How will public and private markets fare in 2023?
2022 was a tough year for public equity markets, especially UK small and mid (“SMID”) caps. Amidst a...
When we talk about “the stock market”, we could actually be referring to any one of many stock exchanges around the world.
A stock exchange is where shares in companies are issued, bought, and sold.
These exchanges have two main purposes: to enable the companies listed on them to raise money; and for individuals – and institutions – to trade their shares.
There are stock exchanges all around the world, with the oldest having been around for some 300 years. The membership requirements will vary between them.
As far as companies are concerned, potential investors are spoilt for choice. There are now more than 43,000 listed companies, according to data compiled by The World Bank.
Companies looking to raise money – without having to take on debt – may decide to sell shares in their business to investors. They may want to fund expansion plans, raise their profile in the industry, or even put themselves in a better financial state by clearing existing debts.
The process starts with an Initial Public Offering (IPO). This refers to the company going from private ownership to public. This is also where the term ‘going private’ originates.
Once listed, a company will be required to follow set rules, disclose information about their businesses, and allow shareholders a say in how it operates.
The New York Stock Exchange (NYSE) is the largest in the world, with a total equity market capitalisation of around $22.1tn*. Its origins date back to the so-called Buttonwood Agreement signed by 24 stockbrokers on 17 May 1792, in response to a financial panic. This set rules for how stocks could be traded.
Other large exchanges include the NASDAQ, which is also based in the US, China’s Shanghai Stock Exchange, and Euronext in Europe.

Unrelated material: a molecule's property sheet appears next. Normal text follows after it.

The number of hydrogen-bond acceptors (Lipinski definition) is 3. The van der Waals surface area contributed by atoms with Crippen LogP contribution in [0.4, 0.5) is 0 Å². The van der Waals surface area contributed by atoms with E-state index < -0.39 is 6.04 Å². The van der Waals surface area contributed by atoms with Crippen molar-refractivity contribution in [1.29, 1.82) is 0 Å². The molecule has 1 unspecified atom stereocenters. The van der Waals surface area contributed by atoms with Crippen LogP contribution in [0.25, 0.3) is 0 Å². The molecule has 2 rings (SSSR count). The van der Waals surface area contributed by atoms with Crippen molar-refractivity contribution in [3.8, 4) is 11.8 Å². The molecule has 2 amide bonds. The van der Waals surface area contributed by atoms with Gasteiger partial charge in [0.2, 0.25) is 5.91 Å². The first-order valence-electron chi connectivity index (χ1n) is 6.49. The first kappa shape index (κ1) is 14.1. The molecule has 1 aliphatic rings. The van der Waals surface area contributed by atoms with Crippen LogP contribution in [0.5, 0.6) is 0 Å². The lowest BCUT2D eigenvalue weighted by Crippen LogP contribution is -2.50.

The London Stock Exchange (LSE), whose origins can be traced back to 1698, is smaller than some of its rivals but is still widely regarded as very important in financial circles. In 2021, it became the largest centre for IPOs globally outside of the US and Greater China, when it welcomed more than 120 additions to its ranks.
*Statistica, Oct 2022
With so many thousands of companies listed on the many exchanges, there needs to be a way to break them down into more manageable lists. That’s where stock market indices come into play. These track the performance of groups of stocks that are defined by categories such as their size or their industry.
There are numerous indices within the various international exchanges, and they all enable prospective investors to focus on particular types of companies. For example, the S&P 500 is a list of the 500 largest companies in the United States.
The FTSE 100 was founded in 1984 and is an index that’s made up of the 100 largest companies listed on the London Stock Exchange, ranked in order of their market capitalisations.
This ‘market cap’ figure is calculated by multiplying the company’s stock price by the number of shares that it has issued.
People will often refer to this index as ‘the footsie’, with news reporters often using it as a barometer when discussing the health – or otherwise – of UK investing.
Today, however, this index is full of global businesses whose revenue streams are earned around the world. This makes them far less affected by the domestic UK economy.
The FTSE 100 is reviewed four times-a-year – in March, June, September, and December – to ensure only those companies with the highest market caps are included. The process is overseen by FTSE Russell, a global index provider that provides a range of benchmarking, analytics, and data solutions for investors.
“The rules-driven, impartial quarterly reviews ensure the indexes continue to portray an accurate reflection of the market they represent and form an essential component to the management of the indexes,” it has stated. This means that stocks can be demoted to – and promoted from – the FTSE 250 index. As its name suggests, this is an index for the next 250 largest companies.
You may also hear the term ‘FTSE All-Share index’. This is the combination of the FTSE 100, FTSE 250 and FTSE SmallCap indices. This covers almost 99% of the UK equity market’s capitalisation.
The FTSE SmallCap index, meanwhile, are those businesses that are too small to be included as part of the 350 largest quoted stocks.
*Source: Statistica, October 2022
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